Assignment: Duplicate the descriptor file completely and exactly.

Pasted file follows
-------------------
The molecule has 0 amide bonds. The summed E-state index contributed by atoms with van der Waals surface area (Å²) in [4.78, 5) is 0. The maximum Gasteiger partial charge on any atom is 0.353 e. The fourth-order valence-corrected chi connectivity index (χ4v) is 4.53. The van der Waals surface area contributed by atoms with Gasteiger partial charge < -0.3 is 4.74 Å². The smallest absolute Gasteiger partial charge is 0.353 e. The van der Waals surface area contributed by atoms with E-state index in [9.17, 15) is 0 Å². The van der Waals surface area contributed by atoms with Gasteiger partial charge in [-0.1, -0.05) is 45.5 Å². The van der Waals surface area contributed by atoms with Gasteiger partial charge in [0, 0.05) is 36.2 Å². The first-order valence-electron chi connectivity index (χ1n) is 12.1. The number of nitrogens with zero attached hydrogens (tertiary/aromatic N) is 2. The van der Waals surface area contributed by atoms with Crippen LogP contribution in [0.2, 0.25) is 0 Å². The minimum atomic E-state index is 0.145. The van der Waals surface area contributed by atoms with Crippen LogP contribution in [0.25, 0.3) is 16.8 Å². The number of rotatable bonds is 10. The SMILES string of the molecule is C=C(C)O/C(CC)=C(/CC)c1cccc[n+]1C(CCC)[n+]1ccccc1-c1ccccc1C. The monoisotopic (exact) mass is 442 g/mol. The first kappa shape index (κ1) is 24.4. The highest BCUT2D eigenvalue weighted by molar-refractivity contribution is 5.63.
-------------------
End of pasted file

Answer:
The molecule has 0 amide bonds. The summed E-state index contributed by atoms with van der Waals surface area (Å²) in [4.78, 5) is 0. The maximum Gasteiger partial charge on any atom is 0.353 e. The fourth-order valence-corrected chi connectivity index (χ4v) is 4.53. The van der Waals surface area contributed by atoms with Gasteiger partial charge < -0.3 is 4.74 Å². The smallest absolute Gasteiger partial charge is 0.353 e. The van der Waals surface area contributed by atoms with E-state index in [9.17, 15) is 0 Å². The van der Waals surface area contributed by atoms with Gasteiger partial charge in [-0.1, -0.05) is 45.5 Å². The van der Waals surface area contributed by atoms with Gasteiger partial charge in [0, 0.05) is 36.2 Å². The first-order valence-electron chi connectivity index (χ1n) is 12.1. The number of nitrogens with zero attached hydrogens (tertiary/aromatic N) is 2. The van der Waals surface area contributed by atoms with Crippen LogP contribution in [0.2, 0.25) is 0 Å². The minimum atomic E-state index is 0.145. The van der Waals surface area contributed by atoms with Crippen LogP contribution in [0.25, 0.3) is 16.8 Å². The number of rotatable bonds is 10. The SMILES string of the molecule is C=C(C)O/C(CC)=C(/CC)c1cccc[n+]1C(CCC)[n+]1ccccc1-c1ccccc1C. The monoisotopic (exact) mass is 442 g/mol. The first kappa shape index (κ1) is 24.4. The highest BCUT2D eigenvalue weighted by molar-refractivity contribution is 5.63.